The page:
Although there is still no cure for MS, effective strategies are available to modify the disease course, treat exacerbations (also called attacks, relapses, or flare-ups), manage symptoms, improve function and safety, and provide emotional support. In combination, these treatments enhance the quality of life for people living with MS.
The following agents can reduce disease activity and disease progression for many individuals with relapsing forms of MS, including those with secondary progressive disease who continue to have relapses.
FDA-Approved Disease-Modifying Agents
- Aubagio (teriflunomide)
- Avonex (interferon beta-1a)
- Betaseron (interferon beta-1b)
- Copaxone (glatiramer acetate)
- Extavia (interferon beta-1b)
- Gilenya (fingolimod)
- Novantrone (mitoxantrone)
- Rebif (interferon beta-1a)
- Tecfidera (dimethyl fumarate)
- Tysabri (natalizumab)
Disease Management Consensus Statement (.pdf)
Recommendations and principles from the Society’s National Clinical Advisory Board for health care professionals and people with MS—to guide treatment with the disease-modifying drugs.
The MS Disease-Modifying Medications (.pdf)
A booklet describing the approved use, dosage and route of delivery, side effects, benefits, and available support programs.
Patient Assistance Programs
A listing of the pharmaceutical company financial assistance programs to help manage the costs of the drugs.
Adhering to your treatment plan is the best possible strategy for managing your MS—and continuing the disease-modifying medication your doctor has recommended for you is an important part of that plan.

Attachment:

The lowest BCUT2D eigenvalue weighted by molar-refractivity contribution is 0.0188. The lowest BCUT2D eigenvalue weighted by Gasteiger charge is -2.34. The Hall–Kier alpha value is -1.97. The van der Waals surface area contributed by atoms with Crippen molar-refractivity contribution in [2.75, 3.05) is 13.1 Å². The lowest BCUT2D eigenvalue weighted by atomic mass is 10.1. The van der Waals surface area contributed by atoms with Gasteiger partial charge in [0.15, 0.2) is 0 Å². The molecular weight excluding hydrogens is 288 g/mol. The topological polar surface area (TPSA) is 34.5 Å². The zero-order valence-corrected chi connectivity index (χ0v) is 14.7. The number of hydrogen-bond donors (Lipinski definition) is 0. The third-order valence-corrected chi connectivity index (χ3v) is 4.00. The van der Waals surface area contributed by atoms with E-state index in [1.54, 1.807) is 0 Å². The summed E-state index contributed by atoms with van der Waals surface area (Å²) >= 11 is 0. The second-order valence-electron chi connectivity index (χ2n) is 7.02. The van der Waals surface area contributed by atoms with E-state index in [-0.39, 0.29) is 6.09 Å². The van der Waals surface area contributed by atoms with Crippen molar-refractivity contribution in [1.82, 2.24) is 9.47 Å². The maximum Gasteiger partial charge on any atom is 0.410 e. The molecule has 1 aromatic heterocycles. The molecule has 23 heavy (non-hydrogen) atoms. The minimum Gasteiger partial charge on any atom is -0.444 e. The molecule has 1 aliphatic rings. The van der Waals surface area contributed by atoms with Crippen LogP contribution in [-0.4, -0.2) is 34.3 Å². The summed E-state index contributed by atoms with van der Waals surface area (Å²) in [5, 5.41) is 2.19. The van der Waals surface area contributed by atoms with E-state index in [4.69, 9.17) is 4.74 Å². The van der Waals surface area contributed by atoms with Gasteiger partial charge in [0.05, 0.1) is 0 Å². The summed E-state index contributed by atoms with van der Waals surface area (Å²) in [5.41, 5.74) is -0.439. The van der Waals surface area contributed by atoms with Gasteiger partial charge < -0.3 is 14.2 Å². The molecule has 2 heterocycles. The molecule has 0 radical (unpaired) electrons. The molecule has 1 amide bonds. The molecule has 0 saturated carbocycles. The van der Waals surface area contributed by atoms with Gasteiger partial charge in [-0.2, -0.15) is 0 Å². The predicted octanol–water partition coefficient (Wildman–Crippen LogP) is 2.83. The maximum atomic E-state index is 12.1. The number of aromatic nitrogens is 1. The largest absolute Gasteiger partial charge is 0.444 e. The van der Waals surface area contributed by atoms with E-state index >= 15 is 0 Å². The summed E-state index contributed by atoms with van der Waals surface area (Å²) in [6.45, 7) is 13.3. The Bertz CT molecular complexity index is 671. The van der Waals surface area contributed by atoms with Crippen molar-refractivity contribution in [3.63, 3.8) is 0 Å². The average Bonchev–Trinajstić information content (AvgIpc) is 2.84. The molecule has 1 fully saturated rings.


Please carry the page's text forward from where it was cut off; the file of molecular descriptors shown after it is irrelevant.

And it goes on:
An exacerbation of MS is caused by inflammation in the central nervous system (CNS) that causes damage to the myelin and slows or blocks the transmission of nerve impulses. To be a true exacerbation, the attack must last at least 24 hours and be separated from a previous exacerbation by at least 30 days. However, most exacerbations last from a few days to several weeks or even months. Exacerbations can be mild or severe enough to interfere with a person’s ability to function at home and at work. Severe exacerbations are most commonly treated with high-dose corticosteroids to reduce the inflammation.
In multiple sclerosis, damage to the myelin in the central nervous system (CNS), and to the nerve fibers themselves, interferes with the transmission of nerve signals between the brain and spinal cord and other parts of the body. This disruption of nerve signals produces the symptoms of MS, which vary depending on where the damage has occurred. MS symptoms can be effectively managed with a comprehensive treatment approach that includes medication(s) and rehabilitation strategies.
Rehabilitation programs focus on function—they are designed to help you improve or maintain your ability to perform effectively and safely at home and at work. Rehabilitation professionals focus on overall fitness and energy management, while addressing problems with accessibility and mobility, speech and swallowing, and memory and other cognitive functions.
Rehabilitation is an important component of comprehensive, quality health care for people with MS, at all stages of the disease. Rehabilitation programs include:
- Physical Therapy
- Occupational Therapy
- Therapy for Speech and Swallowing Problems
- Cognitive Rehabilitation
- Vocational Rehabilitation
CAM includes everything from exercise and diet to food supplements, stress management strategies, and lifestyle changes. These therapies come from various disciplines and traditions—yoga, hypnosis, relaxation techniques, traditional herbal healing, Chinese medicine, macrobiotics, naturopathy, and many others. They are referred to as complementary when they are used in conjunction with conventional medical treatments and alternative when they are used instead of conventional treatments.